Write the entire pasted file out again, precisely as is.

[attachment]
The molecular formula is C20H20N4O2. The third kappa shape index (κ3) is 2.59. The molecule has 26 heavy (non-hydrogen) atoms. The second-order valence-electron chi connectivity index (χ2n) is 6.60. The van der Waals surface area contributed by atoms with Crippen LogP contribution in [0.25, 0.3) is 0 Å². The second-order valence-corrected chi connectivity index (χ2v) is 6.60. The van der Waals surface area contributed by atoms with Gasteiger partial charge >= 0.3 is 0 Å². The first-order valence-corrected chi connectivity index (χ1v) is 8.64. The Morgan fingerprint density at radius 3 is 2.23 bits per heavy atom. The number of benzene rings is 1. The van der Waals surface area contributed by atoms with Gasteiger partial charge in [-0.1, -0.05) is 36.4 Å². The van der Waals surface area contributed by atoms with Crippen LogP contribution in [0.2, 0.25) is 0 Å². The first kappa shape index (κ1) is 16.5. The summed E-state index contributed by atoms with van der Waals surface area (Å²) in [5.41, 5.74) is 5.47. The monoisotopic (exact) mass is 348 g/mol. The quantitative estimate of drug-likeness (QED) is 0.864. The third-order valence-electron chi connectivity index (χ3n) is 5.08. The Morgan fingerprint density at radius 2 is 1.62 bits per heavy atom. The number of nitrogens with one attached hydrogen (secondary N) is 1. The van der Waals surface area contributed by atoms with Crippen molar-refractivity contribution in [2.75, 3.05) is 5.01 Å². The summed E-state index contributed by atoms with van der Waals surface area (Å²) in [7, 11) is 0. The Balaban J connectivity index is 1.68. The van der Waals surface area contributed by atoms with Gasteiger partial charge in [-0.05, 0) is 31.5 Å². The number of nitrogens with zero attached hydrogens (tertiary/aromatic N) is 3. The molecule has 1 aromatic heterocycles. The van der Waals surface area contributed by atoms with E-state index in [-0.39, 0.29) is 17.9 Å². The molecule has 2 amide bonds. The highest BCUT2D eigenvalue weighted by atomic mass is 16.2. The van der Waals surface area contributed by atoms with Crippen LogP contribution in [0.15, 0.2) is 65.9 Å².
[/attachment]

The molecular formula is C20H20N4O2. The third kappa shape index (κ3) is 2.59. The molecule has 26 heavy (non-hydrogen) atoms. The second-order valence-electron chi connectivity index (χ2n) is 6.60. The van der Waals surface area contributed by atoms with Crippen LogP contribution in [0.25, 0.3) is 0 Å². The second-order valence-corrected chi connectivity index (χ2v) is 6.60. The van der Waals surface area contributed by atoms with Gasteiger partial charge >= 0.3 is 0 Å². The first-order valence-corrected chi connectivity index (χ1v) is 8.64. The Morgan fingerprint density at radius 3 is 2.23 bits per heavy atom. The number of benzene rings is 1. The van der Waals surface area contributed by atoms with Gasteiger partial charge in [-0.1, -0.05) is 36.4 Å². The van der Waals surface area contributed by atoms with Crippen LogP contribution in [0.2, 0.25) is 0 Å². The first kappa shape index (κ1) is 16.5. The summed E-state index contributed by atoms with van der Waals surface area (Å²) in [5.41, 5.74) is 5.47. The monoisotopic (exact) mass is 348 g/mol. The quantitative estimate of drug-likeness (QED) is 0.864. The third-order valence-electron chi connectivity index (χ3n) is 5.08. The Morgan fingerprint density at radius 2 is 1.62 bits per heavy atom. The number of nitrogens with one attached hydrogen (secondary N) is 1. The van der Waals surface area contributed by atoms with Crippen molar-refractivity contribution in [2.75, 3.05) is 5.01 Å². The summed E-state index contributed by atoms with van der Waals surface area (Å²) in [7, 11) is 0. The Balaban J connectivity index is 1.68. The van der Waals surface area contributed by atoms with Gasteiger partial charge in [-0.05, 0) is 31.5 Å². The number of nitrogens with zero attached hydrogens (tertiary/aromatic N) is 3. The molecule has 1 aromatic heterocycles. The van der Waals surface area contributed by atoms with E-state index in [-0.39, 0.29) is 17.9 Å². The molecule has 2 amide bonds. The highest BCUT2D eigenvalue weighted by atomic mass is 16.2. The van der Waals surface area contributed by atoms with Crippen LogP contribution in [0.15, 0.2) is 65.9 Å².